Ms. Hall testified that she was present at Hall's plea hearing, and that Hall told her in court that he would have to serve four years and four months. Id. at 20. Ms. Hall testified that she was not present during the conversation Hall had with plea counsel. Id. at 21.

         Ms. Ridings testified as follows regarding Hall's allegations concerning his parole eligibility:

A. I don't recall any conversations about that. I know in Federal prison that's a definite no parole. With regards to the State's charge and parole, what I'm sure I told him is what I tell every client, and that is, The parole Board establishes their own rules, there's nothing that I, Judge Neill, nor the prosecuting attorney's office can do to negotiate percentages; that would be determined when you get there by a face sheet.
Q. And what is that face sheet you're talking about?
A. A face sheet? When they're delivered to the Missouri Department of Corrections they're given a face sheet that gives estimated release dates, and dates of that nature. And, unfortunately, Defense attorneys have no control over how they set those dates and what they do.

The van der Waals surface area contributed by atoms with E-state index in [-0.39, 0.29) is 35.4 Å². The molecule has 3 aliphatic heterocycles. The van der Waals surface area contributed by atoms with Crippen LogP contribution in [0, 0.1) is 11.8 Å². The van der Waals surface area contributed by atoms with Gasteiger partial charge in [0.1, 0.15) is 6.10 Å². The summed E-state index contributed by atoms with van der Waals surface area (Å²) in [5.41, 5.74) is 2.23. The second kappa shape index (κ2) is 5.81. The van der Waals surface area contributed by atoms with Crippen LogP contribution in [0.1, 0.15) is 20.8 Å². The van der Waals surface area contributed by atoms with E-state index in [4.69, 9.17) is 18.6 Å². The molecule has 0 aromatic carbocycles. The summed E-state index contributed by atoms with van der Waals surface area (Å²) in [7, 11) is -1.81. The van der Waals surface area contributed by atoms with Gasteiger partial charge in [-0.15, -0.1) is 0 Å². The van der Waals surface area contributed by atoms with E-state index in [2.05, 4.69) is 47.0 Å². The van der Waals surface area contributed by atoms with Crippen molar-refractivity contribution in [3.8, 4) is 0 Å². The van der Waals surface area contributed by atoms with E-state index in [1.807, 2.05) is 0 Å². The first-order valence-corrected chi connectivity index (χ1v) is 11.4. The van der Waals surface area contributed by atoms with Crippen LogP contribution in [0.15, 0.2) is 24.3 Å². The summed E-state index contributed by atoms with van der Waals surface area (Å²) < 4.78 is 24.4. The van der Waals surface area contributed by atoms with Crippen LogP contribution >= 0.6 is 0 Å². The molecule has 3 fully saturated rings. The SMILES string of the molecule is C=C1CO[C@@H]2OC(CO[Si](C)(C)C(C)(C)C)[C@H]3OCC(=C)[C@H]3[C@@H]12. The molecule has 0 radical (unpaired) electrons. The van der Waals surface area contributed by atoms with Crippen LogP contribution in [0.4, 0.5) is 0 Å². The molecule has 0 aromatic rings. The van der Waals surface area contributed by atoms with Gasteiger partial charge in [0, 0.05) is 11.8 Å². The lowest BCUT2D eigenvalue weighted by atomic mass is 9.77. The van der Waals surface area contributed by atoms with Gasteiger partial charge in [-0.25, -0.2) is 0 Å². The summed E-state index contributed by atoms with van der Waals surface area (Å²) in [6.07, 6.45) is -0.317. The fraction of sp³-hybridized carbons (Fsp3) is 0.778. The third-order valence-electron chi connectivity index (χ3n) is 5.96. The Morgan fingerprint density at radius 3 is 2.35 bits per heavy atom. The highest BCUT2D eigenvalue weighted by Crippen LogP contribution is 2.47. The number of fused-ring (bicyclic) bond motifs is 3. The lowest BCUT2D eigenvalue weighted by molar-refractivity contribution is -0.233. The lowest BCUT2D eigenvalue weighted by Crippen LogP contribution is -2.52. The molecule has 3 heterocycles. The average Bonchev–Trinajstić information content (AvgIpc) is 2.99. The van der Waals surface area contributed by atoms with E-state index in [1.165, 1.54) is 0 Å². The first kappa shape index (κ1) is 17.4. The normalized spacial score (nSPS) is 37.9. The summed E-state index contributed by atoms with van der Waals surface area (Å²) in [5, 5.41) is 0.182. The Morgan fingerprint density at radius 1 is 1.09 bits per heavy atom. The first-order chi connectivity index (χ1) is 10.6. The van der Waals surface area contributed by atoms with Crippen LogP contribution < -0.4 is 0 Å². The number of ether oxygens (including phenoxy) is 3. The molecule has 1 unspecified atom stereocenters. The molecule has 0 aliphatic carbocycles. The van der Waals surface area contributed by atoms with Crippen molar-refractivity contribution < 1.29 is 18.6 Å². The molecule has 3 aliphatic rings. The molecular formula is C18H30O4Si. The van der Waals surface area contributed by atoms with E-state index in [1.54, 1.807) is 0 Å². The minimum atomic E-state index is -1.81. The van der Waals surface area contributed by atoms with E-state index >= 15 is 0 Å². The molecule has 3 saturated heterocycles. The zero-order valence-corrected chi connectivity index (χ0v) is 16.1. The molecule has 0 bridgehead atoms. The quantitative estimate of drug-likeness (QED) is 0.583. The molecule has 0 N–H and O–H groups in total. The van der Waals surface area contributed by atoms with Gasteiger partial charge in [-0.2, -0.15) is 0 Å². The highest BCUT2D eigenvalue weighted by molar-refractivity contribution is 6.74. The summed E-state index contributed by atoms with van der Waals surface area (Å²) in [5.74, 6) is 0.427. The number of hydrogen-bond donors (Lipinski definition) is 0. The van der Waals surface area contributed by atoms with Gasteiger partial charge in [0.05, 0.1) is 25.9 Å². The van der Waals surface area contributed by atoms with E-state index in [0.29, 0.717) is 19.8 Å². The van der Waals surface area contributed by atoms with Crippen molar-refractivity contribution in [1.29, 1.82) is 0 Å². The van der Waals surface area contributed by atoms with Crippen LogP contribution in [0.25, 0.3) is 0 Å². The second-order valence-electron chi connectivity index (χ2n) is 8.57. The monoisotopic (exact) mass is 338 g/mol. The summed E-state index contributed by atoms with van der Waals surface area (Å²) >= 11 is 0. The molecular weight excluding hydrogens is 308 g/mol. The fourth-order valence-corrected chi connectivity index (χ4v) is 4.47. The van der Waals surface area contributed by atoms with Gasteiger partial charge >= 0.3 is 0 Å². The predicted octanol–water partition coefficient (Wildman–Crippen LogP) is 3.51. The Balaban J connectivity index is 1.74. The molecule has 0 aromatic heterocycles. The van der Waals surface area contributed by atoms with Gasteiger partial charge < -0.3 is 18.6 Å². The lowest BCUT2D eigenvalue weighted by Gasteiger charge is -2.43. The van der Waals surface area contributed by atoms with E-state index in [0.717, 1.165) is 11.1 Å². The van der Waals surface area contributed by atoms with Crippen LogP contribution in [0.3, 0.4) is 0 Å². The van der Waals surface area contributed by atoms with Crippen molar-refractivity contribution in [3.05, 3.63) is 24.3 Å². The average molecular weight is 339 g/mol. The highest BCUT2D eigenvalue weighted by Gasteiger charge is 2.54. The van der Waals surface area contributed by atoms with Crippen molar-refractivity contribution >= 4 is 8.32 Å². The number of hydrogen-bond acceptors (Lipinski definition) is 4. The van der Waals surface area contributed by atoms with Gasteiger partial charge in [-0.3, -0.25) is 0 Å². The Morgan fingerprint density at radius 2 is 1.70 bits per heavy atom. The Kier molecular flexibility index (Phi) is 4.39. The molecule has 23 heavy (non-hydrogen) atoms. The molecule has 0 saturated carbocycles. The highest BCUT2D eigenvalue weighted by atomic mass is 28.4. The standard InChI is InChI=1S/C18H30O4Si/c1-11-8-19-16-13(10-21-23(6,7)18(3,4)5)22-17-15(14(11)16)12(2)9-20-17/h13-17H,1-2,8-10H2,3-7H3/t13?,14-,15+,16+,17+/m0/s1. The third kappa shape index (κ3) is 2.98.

Q. Did you make any documentation or give Jeremy Farishon any documentation regarding percentages for Mr. Hall if he pled guilty to his State charges?
A. No, I don't know that-I heard Mr. Hall's testimony; I don't know what that would have been.

Id. at 29. Ms. Ridings further testified that she did not consult a parole analyst to determine the percentage of the sentence Hall would serve based on his record because “it was never an issue. The issue was: Was he going to take the Federal time or the State time?” Id. at 35. She stated that she believed Hall was facing a minimum sentence of 15 years on the Federal charge because he was an Armed Career Offender. Id.

         Mr. Farishon testified as follows when asked whether he discussed ...